(A Monologue)

      John, John, wake up quick, Aconite has the croup! Yes, he was all right when we went to bed an hour ago but don’t you hear that dry, croupy cough? It’s suffocating him! Shut the window – temperature has dropped ten degrees in the last hour. He’s been in a draft. Hear that awful cough! Turn him on his back? He’s burning up with fever. Poor dear, he is so frightened and anxious.

      Don’t stand there! Do something! Call mother! For pity’s sake shut off that radio. Don’t you know music always makes Aconite worse?

      Lard and molasses! Why, mother! Lard is unhealthful – I always use Krisco and there hasn’t been any molasses in the house dear knows when – would sugar do? Listen to that awful cough. He’s in such agony that he can’t keep still an instant. John, what are you standing there for? Phone for the doctor! Oh dear, men are so helpless! No, no, mama’s little boy is not going to die, he’ll be better soon. How red his face is and he’s so hot! How hoarse he is!

      He wants to cough and can’t. Look, he is pointing to his larynx trying to tell us where the trouble is. Do turn on more light, John – you know Aconite is afraid of the dark. Oh, doctor, is that you? My little boy has taken a sudden cold, or maybe the terrible fright that he had yesterday is making him sick. I knew he would be sick after that fright. He always is. He is timid anyway. He was all right an hour ago! The cough woke him from a sound sleep at midnight. He thinks he’s going to die. See how hot and red and restless he is. He’s a sick boy, doctor – I hope you can save him.

      You know, he had a sun-stroke last summer. He fell asleep out in the meadow, in the sunshine. He has such dreadful headaches, congestion – his head feels full and heavy, as if everything was pushing out at the forehead.

      John, turn off some of that light! Have you forgotten that Aconite is sensitive to light? See how blood-shot his eyes are. Doctor, what makes his pupils contract and dilate? He had scarlet fever last winter, doctor, and he was dreadfully sick. The roof of his mouth was all dotted with eruptions and he was burning up with fever, just as he is now. He took cold and suppressed the rash. Then he was very restless and distressed – had to sit up straight in bed to breathe.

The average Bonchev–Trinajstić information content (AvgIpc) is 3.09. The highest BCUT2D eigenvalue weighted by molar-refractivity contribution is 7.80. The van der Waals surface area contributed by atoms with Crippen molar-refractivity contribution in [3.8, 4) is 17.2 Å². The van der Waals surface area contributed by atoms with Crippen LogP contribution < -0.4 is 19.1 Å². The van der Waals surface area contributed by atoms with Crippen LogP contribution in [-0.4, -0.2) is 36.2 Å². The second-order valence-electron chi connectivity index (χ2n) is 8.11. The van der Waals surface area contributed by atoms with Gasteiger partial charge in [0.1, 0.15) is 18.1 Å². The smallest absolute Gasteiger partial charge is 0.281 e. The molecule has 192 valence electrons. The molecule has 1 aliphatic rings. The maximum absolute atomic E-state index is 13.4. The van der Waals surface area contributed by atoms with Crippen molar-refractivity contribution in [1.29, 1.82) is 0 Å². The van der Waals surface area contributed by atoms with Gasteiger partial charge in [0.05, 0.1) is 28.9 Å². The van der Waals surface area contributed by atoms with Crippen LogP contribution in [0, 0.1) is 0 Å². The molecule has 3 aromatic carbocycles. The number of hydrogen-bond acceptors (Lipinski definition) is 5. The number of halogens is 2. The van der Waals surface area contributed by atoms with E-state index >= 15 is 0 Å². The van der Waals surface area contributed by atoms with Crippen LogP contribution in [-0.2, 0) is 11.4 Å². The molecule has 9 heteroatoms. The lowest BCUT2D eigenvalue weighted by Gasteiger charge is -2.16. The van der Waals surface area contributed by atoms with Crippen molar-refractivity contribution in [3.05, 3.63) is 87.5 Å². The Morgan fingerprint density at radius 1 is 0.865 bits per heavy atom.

John, give him a drink. What if you did just give him one, he wants another. No, don’t give him ice water, that makes him cough worse. No, don’t give him wine, it might relieve him out it might cause congestion and a haemorrhage. Don’t make him speak to you, John! Speaking makes the cough worse. Did you ever see such a terrible fever, doctor? No wonder his mouth is dry? See what a strong, hard pulse he has. See how his stomach draws in toward the spine when he breathes and every expiration ends with a hoarse cough.

      No, doctor, I wouldn’t call him a delicate child. When he is well he is very well. Even so, we have had a hard time keeping him. He was almost asphyxiated when he was born. He is always suddenly falling into some sickness or other. He had bronchitis when a baby, almost suffocated then. He barked his way through measles and when he had pneumonia, he coughed up bright red blood. It came up very easily. There was dullness on percussion. His fever was dreadful, he could hardly stand it. We almost lost him that time.

      He isn’t so restless now. His eyes are closing. Doctor, do you think he is dying? He’s only falling asleep? He is better? Doctor, do you really mean he is better? His fever has gone, his breathing is better, his cough has stopped. It is three a. m., doctor, are you sure he will be all right now? John, you show the doctor out, then go to bed. I’ll look after Aconite the rest of the night. Yes, mother, run along to bed. You need the rest.